The early warning systems around Garamba National Park have helped communities prevent attacks from armed groups and communicate threats to Park authorities. “[The] result … of this collaboration is that attacks in villages are significantly reduced, and at the same time, the number of elephants poached is also dramatically reduced,” Toussaint says.

USAID’s Community-Based Counter Wildlife Trafficking (CBCWT) Activity (2018-2023) worked to build sustainable partnerships with protected area management teams in the Mbomou-Uele landscape located between the DRC and the Central African Republic. The CBCWT Activity engaged local communities in information-sharing for the conservation of the Garamba Complex landscape, Chinko Nature Reserve, and Bili-Uere Hunting Reserve; promoted sustainable farming practices in and around the targeted protected areas; and improved land use planning, coordination, and education. 

Under the CBCWT Activity, USAID assembled local community members into Natural Resource Management Committees to learn about and implement sustainable agriculture, beekeeping, livestock, and fish farming practices promoted by the Park. More than 1,200 community members have participated in these courses to date.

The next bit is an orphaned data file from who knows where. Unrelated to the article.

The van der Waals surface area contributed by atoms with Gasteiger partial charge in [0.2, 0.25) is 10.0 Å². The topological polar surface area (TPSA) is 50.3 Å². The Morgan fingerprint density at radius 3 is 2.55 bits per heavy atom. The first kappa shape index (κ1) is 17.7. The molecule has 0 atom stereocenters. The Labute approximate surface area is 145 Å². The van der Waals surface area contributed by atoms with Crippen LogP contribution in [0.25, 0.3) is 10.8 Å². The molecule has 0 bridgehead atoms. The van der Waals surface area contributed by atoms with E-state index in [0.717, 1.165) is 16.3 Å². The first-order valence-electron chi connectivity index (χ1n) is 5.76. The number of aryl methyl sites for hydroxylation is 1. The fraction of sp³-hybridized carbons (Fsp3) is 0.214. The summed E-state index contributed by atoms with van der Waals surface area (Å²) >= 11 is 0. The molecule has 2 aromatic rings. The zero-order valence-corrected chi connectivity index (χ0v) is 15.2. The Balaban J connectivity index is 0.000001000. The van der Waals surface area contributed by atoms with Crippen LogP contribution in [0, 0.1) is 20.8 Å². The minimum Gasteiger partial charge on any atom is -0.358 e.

The purpose of the USAID-funded Building Effective Management and Sustainable Financing of the Okapi Wildlife Reserve through a Public-Private Partnership Program (2020-2025) is to secure and restore the unique biodiversity and forests of the Okapi Wildlife Reserve and support the economic and socio-cultural needs of the local Indigenous Efe and Mbuti Peoples. The Okapi Wildlife Reserve is an expansive lowland rainforest in northeastern DRC that contains one of the country’s largest remaining forest elephant populations and the largest population of okapi, DRC’s national animal. The program is tackling criminal activity, improving management capacity, and building constituencies and governance systems. 

The program has delivered 95 ranger training courses, improved the Okapi Wildlife Reserve’s aircraft used for aerial monitoring and medical evacuation, and helped the surrounding Epulu, Eboyo, and Bapukeli communities form conservation-focused microenterprises, such as sales of agricultural products (palm oil, beans, rice), chicken farming, and goat and pig breeding.

Toussaint envisions a Central African region full of healthy ecosystems and dynamic local leadership that supports stable and prosperous communities. He is hopeful that in the future, “environmental degradation and biodiversity loss in Africa will be significantly reduced, species and ecosystem services will be providing sustainable finances for economic development, and there will be equitable benefit sharing of natural resources.”